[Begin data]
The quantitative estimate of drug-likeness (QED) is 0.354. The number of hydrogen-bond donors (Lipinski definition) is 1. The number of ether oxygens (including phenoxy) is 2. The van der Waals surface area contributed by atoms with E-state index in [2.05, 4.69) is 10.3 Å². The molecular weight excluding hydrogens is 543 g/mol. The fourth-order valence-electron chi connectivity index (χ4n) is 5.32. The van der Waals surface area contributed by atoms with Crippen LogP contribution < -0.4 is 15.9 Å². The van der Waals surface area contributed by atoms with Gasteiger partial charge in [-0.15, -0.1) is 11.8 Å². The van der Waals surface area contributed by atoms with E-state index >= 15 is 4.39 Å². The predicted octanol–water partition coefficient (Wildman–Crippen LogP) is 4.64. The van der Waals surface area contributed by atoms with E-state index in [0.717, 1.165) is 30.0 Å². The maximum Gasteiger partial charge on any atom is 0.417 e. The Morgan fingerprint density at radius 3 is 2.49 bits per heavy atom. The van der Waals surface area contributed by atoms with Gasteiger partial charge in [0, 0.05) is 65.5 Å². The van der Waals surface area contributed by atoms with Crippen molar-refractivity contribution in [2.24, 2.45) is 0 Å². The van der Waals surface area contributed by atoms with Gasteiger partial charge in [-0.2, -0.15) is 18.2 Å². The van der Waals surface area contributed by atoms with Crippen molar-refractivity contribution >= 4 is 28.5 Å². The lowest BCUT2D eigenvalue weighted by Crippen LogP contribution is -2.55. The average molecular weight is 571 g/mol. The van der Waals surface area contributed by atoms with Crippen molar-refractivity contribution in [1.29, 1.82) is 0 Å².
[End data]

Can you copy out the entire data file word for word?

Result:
The quantitative estimate of drug-likeness (QED) is 0.354. The number of hydrogen-bond donors (Lipinski definition) is 1. The number of ether oxygens (including phenoxy) is 2. The van der Waals surface area contributed by atoms with E-state index in [2.05, 4.69) is 10.3 Å². The molecular weight excluding hydrogens is 543 g/mol. The fourth-order valence-electron chi connectivity index (χ4n) is 5.32. The van der Waals surface area contributed by atoms with Crippen LogP contribution < -0.4 is 15.9 Å². The van der Waals surface area contributed by atoms with Gasteiger partial charge in [-0.15, -0.1) is 11.8 Å². The van der Waals surface area contributed by atoms with E-state index >= 15 is 4.39 Å². The predicted octanol–water partition coefficient (Wildman–Crippen LogP) is 4.64. The van der Waals surface area contributed by atoms with E-state index in [0.717, 1.165) is 30.0 Å². The maximum Gasteiger partial charge on any atom is 0.417 e. The Morgan fingerprint density at radius 3 is 2.49 bits per heavy atom. The van der Waals surface area contributed by atoms with Gasteiger partial charge in [0, 0.05) is 65.5 Å². The van der Waals surface area contributed by atoms with Crippen molar-refractivity contribution in [2.24, 2.45) is 0 Å². The van der Waals surface area contributed by atoms with Gasteiger partial charge in [-0.2, -0.15) is 18.2 Å². The van der Waals surface area contributed by atoms with Crippen molar-refractivity contribution >= 4 is 28.5 Å². The lowest BCUT2D eigenvalue weighted by Crippen LogP contribution is -2.55. The average molecular weight is 571 g/mol. The van der Waals surface area contributed by atoms with Crippen molar-refractivity contribution in [1.29, 1.82) is 0 Å².